Mar 11, 2015 By Andrey Zhuk In Blog

What are Advanced Evasion Techniques (AETs) and How to Defend Against Them? (Part 1)

Advanced Evasion Techniques, or AETs, are the way of the future when it comes to infiltrating networks of both government and commercial enterprises. Many government agencies and mid-to-large commercial organizations have a solid, defense-in-depth approach for securing their information technology (IT) resources. These security controls tend to do a good job of defending against moderately sophisticated attackers. However, what happens when the stakes get raised and your organization is faced with an Advanced Persistent Threat (APT) of a nation state? This is where AET detection becomes critical.

So what is an AET anyway? An AET combines several known evasion methods to create a new technique that is delivered over multiple network layers simultaneously. In plain English, AET is a way to deliver attacks on your IT resources without being detected by conventional means. Some examples of AETs include:

  • Evasions that are based on techniques defined in a protocol specification and used according to the specification. IP fragmentation is an example of this type of technique where IP datagrams are broken down into smaller datagrams to disguise the contents.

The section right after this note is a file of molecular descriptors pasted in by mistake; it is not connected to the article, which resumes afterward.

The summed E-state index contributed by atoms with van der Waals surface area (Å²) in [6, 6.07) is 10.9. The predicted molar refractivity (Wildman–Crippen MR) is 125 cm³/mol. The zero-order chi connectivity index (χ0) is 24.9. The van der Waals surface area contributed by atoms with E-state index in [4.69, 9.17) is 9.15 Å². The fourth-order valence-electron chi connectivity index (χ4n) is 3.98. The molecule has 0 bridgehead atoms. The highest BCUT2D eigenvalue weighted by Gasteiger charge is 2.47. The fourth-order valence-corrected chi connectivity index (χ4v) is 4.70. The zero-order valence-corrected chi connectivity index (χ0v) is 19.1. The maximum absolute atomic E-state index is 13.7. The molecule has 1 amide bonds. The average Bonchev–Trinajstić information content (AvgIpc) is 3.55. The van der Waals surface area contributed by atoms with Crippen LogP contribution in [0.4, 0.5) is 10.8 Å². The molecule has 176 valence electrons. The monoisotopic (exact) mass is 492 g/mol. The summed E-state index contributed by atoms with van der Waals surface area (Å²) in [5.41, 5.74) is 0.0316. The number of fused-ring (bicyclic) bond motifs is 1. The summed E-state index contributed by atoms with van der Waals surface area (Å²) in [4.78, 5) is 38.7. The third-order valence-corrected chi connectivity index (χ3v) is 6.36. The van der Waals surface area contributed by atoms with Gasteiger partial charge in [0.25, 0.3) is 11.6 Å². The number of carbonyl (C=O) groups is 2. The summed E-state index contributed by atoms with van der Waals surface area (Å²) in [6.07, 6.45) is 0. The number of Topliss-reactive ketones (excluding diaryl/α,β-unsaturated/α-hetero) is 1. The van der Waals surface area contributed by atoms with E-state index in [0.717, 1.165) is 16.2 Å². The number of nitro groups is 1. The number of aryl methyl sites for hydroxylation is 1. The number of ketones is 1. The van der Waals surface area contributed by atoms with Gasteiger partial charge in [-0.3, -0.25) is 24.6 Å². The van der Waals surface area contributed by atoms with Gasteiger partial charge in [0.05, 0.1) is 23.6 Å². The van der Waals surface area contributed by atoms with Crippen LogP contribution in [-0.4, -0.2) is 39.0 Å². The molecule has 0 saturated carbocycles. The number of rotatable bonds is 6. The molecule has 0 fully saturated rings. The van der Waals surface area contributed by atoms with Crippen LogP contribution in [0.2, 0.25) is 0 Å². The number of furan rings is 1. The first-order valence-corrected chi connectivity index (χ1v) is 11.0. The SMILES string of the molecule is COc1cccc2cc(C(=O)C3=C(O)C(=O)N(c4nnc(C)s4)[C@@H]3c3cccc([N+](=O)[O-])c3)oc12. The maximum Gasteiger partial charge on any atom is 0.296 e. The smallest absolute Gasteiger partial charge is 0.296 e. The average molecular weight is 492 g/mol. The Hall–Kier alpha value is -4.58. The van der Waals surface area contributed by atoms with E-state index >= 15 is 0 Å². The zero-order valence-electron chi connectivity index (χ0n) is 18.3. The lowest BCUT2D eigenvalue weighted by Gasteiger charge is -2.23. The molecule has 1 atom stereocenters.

• Techniques defined in a specification, but not used according to the specification. An example of this technique is Microsoft Remote Procedure Call (MSRPC) endian manipulation, in which MSRPC is used in “big-endian” format rather than “little-endian” as defined in the specification.
  • Techniques defined in a specification for some other component, but used in a different way. MSRPC network data representation (NDR) value manipulation is an example of this technique.
  • Evasion techniques that are forbidden by a specification but accepted by the target system, such as TCP overlap where overlapping segments of a TCP stream are sent with conflicting data to hide malicious code.

To make things worse:

  • Evasions exist in every protocol
  • Evasions can be combined together to create new evasions
  • The order of combined evasions is important
  • The number of different evasion combinations is enormous

Many reading this blog may say: “The Next Generation Firewall (NGFW) I just bought protects me from AETs, so I am safe.” The truth is, it probably offers only rudimentary evasion detection. If you would like to see how well your NGFW copes with evasion techniques, check out the Evader tool provided by Intel Security / McAfee:

The Evader tool was developed for in-house testing to gauge whether a given defense appliance was capable of detecting evasions. Your organization can use the Evader tool to verify vendor claims or perform testing on your existing defenses. It is important to note that Evader is not a hacking tool or a penetration test harness. Evader simply tests if a known exploit can be delivered using AETs through currently installed security devices to a target host.

Please let us know how your defenses did in the blog comments section below. Please visit us again for Part 2 of this article, where we will discuss some of the best practices on how to defend your environment from threats delivered by means of AETs.